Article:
Baby-Sitters Club fans were recently in for a treat: Ann M. Martin brought back the four original founding sitters and wrote them into a long-awaited prequel. Fans could feel the nostalgia radiating from the pages; it was as if a reader never grew up and left the series.
Feeling like a visit from old childhood friends whom were first introduced back in August 1986, Martin writes twelve-year-old Kristy, Mary Anne, Claudia, and Stacy just as they were : sans, I-pods, cell-phones, and Justin Beiber, Martin’s book takes the reader to the summer before Kristy had her infamous great idea to start a Baby-Sitters Club.
Kristy’s has to baby-sit younger brother David Michael constantly, as do her older brothers Sam and Charlie. When life happens however, their single mom realizes that her older kids have extracurricular activities and cannot always be relied on. Kristy then has the idea to gather her friends to start a club where many sitters can be reach at once at a certain time.
Before the idea, Martin brilliantly gives the reader insight into the characters’ lives and why the club is a necessity-not just for the after school money, but for friendship as well. Each chapter of the book is narrated by a different original BSC member. As the book progresses, readers learn:
Kristy’s single mom is now dating a rich man, and does not want her father (whom abandoned her and forgot her birthday) replaced because she still cares about him.
Mary Anne’s single dad is overly strict and does not allow her to dress her way, nor go off on her own while he is out. Although she is responsible, she is nonetheless limited in her ways. She wants to babysit like her best friend Kristy, but her dad won’t give her a chance.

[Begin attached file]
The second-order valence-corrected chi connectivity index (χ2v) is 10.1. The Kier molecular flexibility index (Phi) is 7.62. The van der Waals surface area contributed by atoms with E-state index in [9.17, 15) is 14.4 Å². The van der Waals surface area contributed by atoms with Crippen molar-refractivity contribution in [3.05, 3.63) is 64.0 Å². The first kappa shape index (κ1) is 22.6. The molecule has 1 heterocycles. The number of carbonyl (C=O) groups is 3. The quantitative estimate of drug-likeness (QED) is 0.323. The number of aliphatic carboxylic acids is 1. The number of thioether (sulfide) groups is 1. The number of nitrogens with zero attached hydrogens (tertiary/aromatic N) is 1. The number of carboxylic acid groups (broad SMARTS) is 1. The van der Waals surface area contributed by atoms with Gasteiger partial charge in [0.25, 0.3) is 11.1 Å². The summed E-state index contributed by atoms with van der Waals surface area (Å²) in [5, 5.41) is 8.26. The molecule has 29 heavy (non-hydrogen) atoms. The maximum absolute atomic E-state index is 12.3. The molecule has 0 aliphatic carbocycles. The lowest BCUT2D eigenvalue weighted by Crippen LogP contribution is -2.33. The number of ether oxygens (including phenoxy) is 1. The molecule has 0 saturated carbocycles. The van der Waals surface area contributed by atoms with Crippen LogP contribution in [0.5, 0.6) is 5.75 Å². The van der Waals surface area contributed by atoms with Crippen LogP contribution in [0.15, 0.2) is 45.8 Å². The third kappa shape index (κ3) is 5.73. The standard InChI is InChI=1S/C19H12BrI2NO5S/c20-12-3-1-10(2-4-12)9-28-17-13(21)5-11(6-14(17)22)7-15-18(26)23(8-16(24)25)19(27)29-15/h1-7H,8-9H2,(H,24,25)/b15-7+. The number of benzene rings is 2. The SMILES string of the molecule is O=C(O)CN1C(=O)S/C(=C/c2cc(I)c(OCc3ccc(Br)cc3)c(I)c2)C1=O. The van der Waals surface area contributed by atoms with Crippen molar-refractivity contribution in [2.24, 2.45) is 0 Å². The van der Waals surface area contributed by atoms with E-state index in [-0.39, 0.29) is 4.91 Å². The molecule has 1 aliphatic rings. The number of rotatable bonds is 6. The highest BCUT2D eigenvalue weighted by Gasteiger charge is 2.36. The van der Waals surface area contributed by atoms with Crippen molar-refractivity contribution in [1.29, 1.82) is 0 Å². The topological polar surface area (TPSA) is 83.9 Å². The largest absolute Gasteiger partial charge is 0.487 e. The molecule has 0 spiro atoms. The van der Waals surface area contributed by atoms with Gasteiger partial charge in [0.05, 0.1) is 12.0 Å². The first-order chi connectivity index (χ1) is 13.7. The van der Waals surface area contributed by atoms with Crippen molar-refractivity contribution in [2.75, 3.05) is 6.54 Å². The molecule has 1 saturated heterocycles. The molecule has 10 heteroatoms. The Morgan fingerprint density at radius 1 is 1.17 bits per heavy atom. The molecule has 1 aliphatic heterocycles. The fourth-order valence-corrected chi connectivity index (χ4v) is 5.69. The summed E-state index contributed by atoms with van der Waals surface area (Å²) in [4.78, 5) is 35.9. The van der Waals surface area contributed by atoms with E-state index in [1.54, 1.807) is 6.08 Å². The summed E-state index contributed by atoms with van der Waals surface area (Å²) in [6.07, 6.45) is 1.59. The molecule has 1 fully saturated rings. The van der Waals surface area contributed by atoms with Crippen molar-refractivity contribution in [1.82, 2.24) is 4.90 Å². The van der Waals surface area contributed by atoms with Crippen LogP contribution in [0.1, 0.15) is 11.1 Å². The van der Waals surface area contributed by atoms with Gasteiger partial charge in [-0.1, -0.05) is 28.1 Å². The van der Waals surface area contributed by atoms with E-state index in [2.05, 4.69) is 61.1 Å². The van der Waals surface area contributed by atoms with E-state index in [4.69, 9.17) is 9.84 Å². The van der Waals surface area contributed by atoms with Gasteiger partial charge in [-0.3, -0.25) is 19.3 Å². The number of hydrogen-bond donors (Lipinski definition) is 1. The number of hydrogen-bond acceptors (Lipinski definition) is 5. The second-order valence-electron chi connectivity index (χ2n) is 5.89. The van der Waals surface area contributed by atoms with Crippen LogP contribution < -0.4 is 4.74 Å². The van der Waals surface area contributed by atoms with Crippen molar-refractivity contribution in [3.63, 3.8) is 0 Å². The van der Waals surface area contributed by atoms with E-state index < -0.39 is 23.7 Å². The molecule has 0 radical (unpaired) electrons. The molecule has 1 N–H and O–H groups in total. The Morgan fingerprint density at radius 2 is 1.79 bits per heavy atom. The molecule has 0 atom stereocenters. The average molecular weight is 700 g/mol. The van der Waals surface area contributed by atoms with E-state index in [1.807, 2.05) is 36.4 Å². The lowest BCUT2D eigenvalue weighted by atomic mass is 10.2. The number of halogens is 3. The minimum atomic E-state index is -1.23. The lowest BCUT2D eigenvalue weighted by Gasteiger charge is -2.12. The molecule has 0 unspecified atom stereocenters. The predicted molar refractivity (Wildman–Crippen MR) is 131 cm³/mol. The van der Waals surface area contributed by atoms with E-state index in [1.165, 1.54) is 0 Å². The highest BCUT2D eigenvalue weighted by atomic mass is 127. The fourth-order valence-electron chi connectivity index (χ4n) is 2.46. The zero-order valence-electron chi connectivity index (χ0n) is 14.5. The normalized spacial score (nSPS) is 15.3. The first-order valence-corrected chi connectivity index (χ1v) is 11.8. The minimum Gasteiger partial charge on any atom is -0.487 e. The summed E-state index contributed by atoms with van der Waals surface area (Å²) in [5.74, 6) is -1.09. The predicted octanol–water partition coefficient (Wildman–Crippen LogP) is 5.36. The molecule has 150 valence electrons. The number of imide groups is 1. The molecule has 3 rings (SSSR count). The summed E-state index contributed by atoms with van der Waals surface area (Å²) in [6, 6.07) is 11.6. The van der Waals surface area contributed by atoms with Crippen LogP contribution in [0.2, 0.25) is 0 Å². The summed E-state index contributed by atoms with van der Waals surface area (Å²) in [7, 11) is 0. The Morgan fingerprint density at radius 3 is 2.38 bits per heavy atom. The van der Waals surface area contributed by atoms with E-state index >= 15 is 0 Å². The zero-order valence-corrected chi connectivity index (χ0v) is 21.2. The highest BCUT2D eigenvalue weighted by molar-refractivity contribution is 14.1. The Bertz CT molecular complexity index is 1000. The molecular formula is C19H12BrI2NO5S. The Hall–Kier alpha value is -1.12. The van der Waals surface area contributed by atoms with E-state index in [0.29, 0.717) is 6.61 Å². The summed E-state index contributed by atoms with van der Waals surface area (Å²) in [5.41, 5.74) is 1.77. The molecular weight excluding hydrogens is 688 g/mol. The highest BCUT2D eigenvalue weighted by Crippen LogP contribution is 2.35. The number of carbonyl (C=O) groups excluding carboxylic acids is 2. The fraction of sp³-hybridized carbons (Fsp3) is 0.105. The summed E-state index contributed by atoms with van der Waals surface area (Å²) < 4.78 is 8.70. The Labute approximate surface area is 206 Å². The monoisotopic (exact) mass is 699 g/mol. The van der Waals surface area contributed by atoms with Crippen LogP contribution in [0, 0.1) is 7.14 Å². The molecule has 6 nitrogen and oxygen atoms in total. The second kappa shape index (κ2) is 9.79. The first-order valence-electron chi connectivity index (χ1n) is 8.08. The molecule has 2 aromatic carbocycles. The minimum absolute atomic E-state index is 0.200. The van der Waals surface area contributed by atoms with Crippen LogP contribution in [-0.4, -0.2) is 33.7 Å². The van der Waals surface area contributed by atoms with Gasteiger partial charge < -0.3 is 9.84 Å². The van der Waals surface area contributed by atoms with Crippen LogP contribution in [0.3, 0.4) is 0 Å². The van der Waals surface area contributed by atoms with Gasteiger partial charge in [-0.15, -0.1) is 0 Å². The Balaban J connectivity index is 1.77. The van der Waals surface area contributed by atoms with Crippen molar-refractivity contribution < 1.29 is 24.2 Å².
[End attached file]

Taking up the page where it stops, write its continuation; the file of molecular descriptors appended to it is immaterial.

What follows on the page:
Claudia the artist and non intellect of her Japanese-American family is ‘maturing’ faster than her two pals. She gets her first boyfriend and her friends take a back seat in her life. This causes quite a few issues between family and friends.
Stacey (-unknown to the others until the very end,) is in NY as the others are living in Conn. She is diabetic, and cannot wait to start anew since she has had embarrassing mishaps with her disease (i.e fainting in class and wetting the bed at a sleepover). She yearns for a change, yet she is uncertain that she would be comfortable in her new small town of Stonybrook.
The summer before the series captures all of the tween drama that has captivated the four future members of the BSC. Martin introduces us to the girls with a notion that none of them are perfect, and none of them are the same.
In the end, their differences are what bring them together.
The theme of friendship is apparent throughout the novel, as well as the celebrated series, resulting in a must-read for all fans, and those who wish to read the BSC for the first time.